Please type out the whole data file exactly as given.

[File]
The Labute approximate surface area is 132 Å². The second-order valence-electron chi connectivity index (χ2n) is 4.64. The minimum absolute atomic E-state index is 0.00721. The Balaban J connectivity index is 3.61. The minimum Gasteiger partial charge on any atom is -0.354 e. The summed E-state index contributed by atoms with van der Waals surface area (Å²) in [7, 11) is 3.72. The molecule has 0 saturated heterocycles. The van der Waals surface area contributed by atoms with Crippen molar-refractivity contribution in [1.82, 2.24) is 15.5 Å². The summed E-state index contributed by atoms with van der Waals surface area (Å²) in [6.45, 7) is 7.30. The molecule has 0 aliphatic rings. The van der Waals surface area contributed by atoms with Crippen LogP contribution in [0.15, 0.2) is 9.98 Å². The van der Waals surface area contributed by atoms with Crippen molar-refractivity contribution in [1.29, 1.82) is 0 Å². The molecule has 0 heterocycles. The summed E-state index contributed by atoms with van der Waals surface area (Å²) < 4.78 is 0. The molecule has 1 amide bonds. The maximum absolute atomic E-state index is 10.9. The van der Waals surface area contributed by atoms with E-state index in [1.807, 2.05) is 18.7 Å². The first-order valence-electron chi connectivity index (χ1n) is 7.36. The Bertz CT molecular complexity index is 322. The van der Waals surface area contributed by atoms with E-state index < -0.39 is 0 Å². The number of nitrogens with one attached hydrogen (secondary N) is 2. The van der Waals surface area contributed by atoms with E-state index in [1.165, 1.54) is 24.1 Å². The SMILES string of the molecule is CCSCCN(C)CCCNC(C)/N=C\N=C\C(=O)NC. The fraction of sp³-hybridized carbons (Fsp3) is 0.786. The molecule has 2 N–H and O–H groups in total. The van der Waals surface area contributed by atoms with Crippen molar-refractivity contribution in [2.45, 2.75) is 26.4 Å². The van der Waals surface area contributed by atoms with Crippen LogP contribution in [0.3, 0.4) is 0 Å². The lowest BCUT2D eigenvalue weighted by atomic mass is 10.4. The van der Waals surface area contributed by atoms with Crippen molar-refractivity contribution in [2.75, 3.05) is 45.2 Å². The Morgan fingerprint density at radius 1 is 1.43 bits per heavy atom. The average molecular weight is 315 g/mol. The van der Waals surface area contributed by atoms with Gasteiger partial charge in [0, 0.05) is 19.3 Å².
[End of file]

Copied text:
The Labute approximate surface area is 132 Å². The second-order valence-electron chi connectivity index (χ2n) is 4.64. The minimum absolute atomic E-state index is 0.00721. The Balaban J connectivity index is 3.61. The minimum Gasteiger partial charge on any atom is -0.354 e. The summed E-state index contributed by atoms with van der Waals surface area (Å²) in [7, 11) is 3.72. The molecule has 0 saturated heterocycles. The van der Waals surface area contributed by atoms with Crippen molar-refractivity contribution in [1.82, 2.24) is 15.5 Å². The summed E-state index contributed by atoms with van der Waals surface area (Å²) in [6.45, 7) is 7.30. The molecule has 0 aliphatic rings. The van der Waals surface area contributed by atoms with Crippen LogP contribution in [0.15, 0.2) is 9.98 Å². The van der Waals surface area contributed by atoms with Crippen molar-refractivity contribution in [1.29, 1.82) is 0 Å². The molecule has 0 heterocycles. The summed E-state index contributed by atoms with van der Waals surface area (Å²) < 4.78 is 0. The molecule has 1 amide bonds. The maximum absolute atomic E-state index is 10.9. The van der Waals surface area contributed by atoms with E-state index in [1.807, 2.05) is 18.7 Å². The first-order valence-electron chi connectivity index (χ1n) is 7.36. The Bertz CT molecular complexity index is 322. The van der Waals surface area contributed by atoms with E-state index < -0.39 is 0 Å². The number of nitrogens with one attached hydrogen (secondary N) is 2. The van der Waals surface area contributed by atoms with E-state index in [1.165, 1.54) is 24.1 Å². The SMILES string of the molecule is CCSCCN(C)CCCNC(C)/N=C\N=C\C(=O)NC. The fraction of sp³-hybridized carbons (Fsp3) is 0.786. The molecule has 2 N–H and O–H groups in total. The van der Waals surface area contributed by atoms with Crippen molar-refractivity contribution in [2.45, 2.75) is 26.4 Å². The van der Waals surface area contributed by atoms with Crippen LogP contribution in [0.3, 0.4) is 0 Å². The lowest BCUT2D eigenvalue weighted by atomic mass is 10.4. The van der Waals surface area contributed by atoms with Crippen molar-refractivity contribution in [2.75, 3.05) is 45.2 Å². The Morgan fingerprint density at radius 1 is 1.43 bits per heavy atom. The average molecular weight is 315 g/mol. The van der Waals surface area contributed by atoms with Gasteiger partial charge in [0, 0.05) is 19.3 Å².